Is it right that administrations should cover their embarrassments by ridiculing the relatively minor errors of others? The argument can be made that the media are forever condemning politicians for minor slips and lexical errors. But, in my mind at least, this does not mean that they can do the same to the media. Politicians, whether they like it or not, are quite rightly held to a higher standard. They have to prove to us that they are worthy of leading the country, and that they have the moral standing necessary to lead a country morally. To refuse to admit to a wider problem because of small errors in accusations – indeed, to ridicule the person who made those accusations – is neither moral nor open.

And to think, politicians wonder why the public don’t trust them.

This 613th post was filed under: News and Comment, Politics.






More posts worth reading

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What I’ve been reading this month (published 5th October 2017)

What I’ve been reading this month (published 3rd September 2017)

Photo-a-day 25: Mannequins (published 25th January 2014)

Photo-a-day 39: Tea (published 8th February 2014)

Photo-a-day 114: On call (published 23rd April 2012)

Tom Harris MP wants to give me a car – with driver! (published 22nd February 2009)


Comments and responses

Comment from Omphaloskepsis


by Omphaloskepsis

Comment posted at 02:03 on 4th June 2005.

U.S. jailers splashed Koran with urine – Pentagon

Sat Jun 4, 2005 12:46 AM BST

WASHINGTON (Reuters) – American jailers at the Guantanamo prison for foreign terrorism suspects splashed a Koran with urine, kicked and stepped on the Islamic holy book and soaked it with water, the U.S. military said on Friday.

U.S. Southern Command, responsible for the prison at the U.S. naval base at Guantanamo Bay, Cuba, described for the first time five cases of “mishandling” of a Koran by U.S. personnel confirmed by a newly completed military inquiry, officials said in a statement.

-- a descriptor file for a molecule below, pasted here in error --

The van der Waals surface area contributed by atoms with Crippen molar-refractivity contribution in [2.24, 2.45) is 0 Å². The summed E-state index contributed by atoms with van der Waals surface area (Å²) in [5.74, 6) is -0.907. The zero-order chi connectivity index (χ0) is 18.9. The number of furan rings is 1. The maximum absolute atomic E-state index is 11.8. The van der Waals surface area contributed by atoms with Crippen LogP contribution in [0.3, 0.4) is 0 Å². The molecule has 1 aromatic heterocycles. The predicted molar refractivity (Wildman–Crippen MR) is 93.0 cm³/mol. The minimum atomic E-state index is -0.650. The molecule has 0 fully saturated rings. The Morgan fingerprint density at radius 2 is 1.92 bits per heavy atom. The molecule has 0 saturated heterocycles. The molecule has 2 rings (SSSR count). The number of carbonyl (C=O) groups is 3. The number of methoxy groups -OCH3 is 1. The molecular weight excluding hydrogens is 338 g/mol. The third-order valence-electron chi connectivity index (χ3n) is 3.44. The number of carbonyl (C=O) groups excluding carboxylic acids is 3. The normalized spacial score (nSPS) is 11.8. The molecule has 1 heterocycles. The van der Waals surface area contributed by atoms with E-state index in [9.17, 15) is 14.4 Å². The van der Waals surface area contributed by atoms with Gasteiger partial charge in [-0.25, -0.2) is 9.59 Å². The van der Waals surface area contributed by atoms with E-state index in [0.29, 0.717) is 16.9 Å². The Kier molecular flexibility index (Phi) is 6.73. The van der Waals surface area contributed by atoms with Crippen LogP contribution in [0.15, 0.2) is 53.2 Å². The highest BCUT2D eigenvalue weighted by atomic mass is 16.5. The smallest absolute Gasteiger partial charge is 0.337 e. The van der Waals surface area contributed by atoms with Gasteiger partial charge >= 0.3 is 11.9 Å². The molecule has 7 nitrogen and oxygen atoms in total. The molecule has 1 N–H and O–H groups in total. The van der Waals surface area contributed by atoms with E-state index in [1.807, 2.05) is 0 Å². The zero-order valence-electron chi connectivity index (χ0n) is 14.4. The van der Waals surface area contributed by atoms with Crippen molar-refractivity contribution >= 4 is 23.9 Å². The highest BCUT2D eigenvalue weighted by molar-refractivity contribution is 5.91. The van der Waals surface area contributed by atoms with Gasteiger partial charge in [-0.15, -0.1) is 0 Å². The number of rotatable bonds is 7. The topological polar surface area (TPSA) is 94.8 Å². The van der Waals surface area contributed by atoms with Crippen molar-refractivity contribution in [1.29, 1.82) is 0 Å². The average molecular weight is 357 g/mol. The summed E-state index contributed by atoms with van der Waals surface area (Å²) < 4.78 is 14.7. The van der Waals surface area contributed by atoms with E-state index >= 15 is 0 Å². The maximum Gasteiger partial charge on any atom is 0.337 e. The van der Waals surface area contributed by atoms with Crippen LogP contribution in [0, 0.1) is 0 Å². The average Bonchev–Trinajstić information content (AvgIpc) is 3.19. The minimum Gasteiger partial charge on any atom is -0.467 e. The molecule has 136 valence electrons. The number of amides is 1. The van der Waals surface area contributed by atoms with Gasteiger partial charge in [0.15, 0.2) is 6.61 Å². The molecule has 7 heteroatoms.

In the incident involving urine, which took place this past March, Southern Command said a guard left his post and urinated near an air vent and “the wind blew his urine through the vent” and into a cell block.

It said a detainee told guards the urine “splashed on him and his Koran.” The statement said the detainee was given a new prison uniform and Koran, and that the guard was reprimanded and given duty in which he had no contact with prisoners.

Southern Command said a civilian contractor interrogator, who was later fired, apologized in July 2003 to a detainee for stepping on his Koran. In August 2003, prisoners’ Korans became wet when night-shift guards had thrown water balloons in a cell block, the statement said. In February 2002, guards kicked a prisoner’s Koran, it added.

In the fifth “confirmed incident” of mishandling a Koran, Southern Command said a prisoner in August 2003 complained that “a two-word obscenity” had been written in English in his Koran. Southern Command said it was “possible” a guard had written the words but “equally possible” the prisoner himself had done it.

Southern Command released its findings on a Friday night.

http://today.reuters.co.uk/news/newsarticle.aspx?type=topNews&storyid=2005-06- 03T234554Z_01_BOW384997_RTRUKOC_0_SECURITY-GUANTANAMO-KORAN.xml